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Q #2:

Greene quotes the oft-quoted passage by Kenneth Burke again,


because it clearly describes how arguments are never truly resolved,
and forces the reader to see how writing can be the same way. The
quote includes a metaphor about a person showing up late and then
joining in a conversation after they have heard enough to form an
opinion and take a stance on what they believe to be correct; although,
they cannot be completely sure because they were not present when
the argument began nor were the others. Much like today when people
argue and debate about climate change or deforestation, even though
none of them were there when it started; therefore, no one can bring
the argument to a close or come up with a satisfying answer for
everyone. I think she uses this metaphor as one to describe writing as
an argument. We may put things down on paper, but the writing is
never really finished. We may write research papers arguing for our
own opinion, but that doesnt make others arguing against us
disappear or their opinions any less valid than our own. The metaphor
is that writing will never have a true ending point, because no matter
what we say someone else will always have something different to say
in response.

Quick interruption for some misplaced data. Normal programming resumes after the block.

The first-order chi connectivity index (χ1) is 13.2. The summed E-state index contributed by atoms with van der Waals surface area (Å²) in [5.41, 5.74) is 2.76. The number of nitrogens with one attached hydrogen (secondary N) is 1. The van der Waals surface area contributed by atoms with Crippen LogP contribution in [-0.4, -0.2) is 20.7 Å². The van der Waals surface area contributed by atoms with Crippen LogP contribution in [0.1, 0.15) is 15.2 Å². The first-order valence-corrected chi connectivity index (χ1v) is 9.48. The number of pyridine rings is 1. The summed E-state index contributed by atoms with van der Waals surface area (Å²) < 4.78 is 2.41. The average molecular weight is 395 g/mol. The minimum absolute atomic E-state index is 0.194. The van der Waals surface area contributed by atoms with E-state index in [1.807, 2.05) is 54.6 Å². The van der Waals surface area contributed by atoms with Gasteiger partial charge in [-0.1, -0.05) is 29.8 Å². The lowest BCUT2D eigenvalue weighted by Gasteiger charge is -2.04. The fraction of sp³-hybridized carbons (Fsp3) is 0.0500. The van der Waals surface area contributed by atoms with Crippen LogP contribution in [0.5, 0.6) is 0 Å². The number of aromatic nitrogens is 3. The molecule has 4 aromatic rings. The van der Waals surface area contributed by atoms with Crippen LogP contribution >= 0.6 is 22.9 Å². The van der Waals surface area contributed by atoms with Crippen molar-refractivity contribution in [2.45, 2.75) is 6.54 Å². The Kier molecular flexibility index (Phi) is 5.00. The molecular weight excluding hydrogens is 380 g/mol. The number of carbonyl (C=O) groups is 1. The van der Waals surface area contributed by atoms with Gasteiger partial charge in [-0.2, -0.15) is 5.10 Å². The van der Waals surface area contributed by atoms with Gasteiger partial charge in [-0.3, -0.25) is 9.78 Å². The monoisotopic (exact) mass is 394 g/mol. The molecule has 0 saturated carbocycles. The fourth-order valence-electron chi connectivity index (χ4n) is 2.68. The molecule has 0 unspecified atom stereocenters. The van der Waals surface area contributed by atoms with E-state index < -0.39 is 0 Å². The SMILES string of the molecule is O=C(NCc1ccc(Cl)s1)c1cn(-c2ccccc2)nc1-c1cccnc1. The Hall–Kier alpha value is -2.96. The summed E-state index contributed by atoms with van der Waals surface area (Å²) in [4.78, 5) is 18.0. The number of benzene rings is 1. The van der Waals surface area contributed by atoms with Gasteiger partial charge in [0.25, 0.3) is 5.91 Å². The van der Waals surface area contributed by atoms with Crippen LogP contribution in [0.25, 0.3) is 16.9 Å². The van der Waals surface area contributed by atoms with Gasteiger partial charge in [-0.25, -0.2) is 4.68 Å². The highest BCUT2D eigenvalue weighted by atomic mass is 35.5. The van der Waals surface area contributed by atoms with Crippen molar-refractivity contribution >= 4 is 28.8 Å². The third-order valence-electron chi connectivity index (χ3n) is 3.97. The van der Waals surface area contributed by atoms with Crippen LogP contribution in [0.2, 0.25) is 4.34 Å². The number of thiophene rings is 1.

Q #3:
Greene describes framing as a way to connect with the reader,
and to get them to feel the same way as the writer. Its really about
describing some thing in such a way that the writer is able to make his
or her audience understand or develop the same feelings they have.
Last semester I had a class that was called Language Where can it
take us? At first I thought it was going to be a class about languages
throughout different cultures, but that wasnt the case. The class went
far beyond what I ever imagined language or linguistics was. The
professors framed several different aspects of what language really
meant. We studied locutionary, illocutionary, and perlocutionary acts; it
amazed me that we preform all of these everyday and had no idea.
The professors were so passionate about what they were teaching and
framed it all so well that I couldnt help but be interested. We learned
that our brain narrates everything we do constantly in our heads even
when we arent meaning to do it, and that a lot of the things we think
are actually things we have heard or seen before, and we are simply
just riffing off it. Its interesting because framing was also one of the
subjects we studied in that class; they defined it as saying or writing
something in such a way as to make the reader lose what they had
previously connected with it and develop a new meaning or
understanding based off of what you said.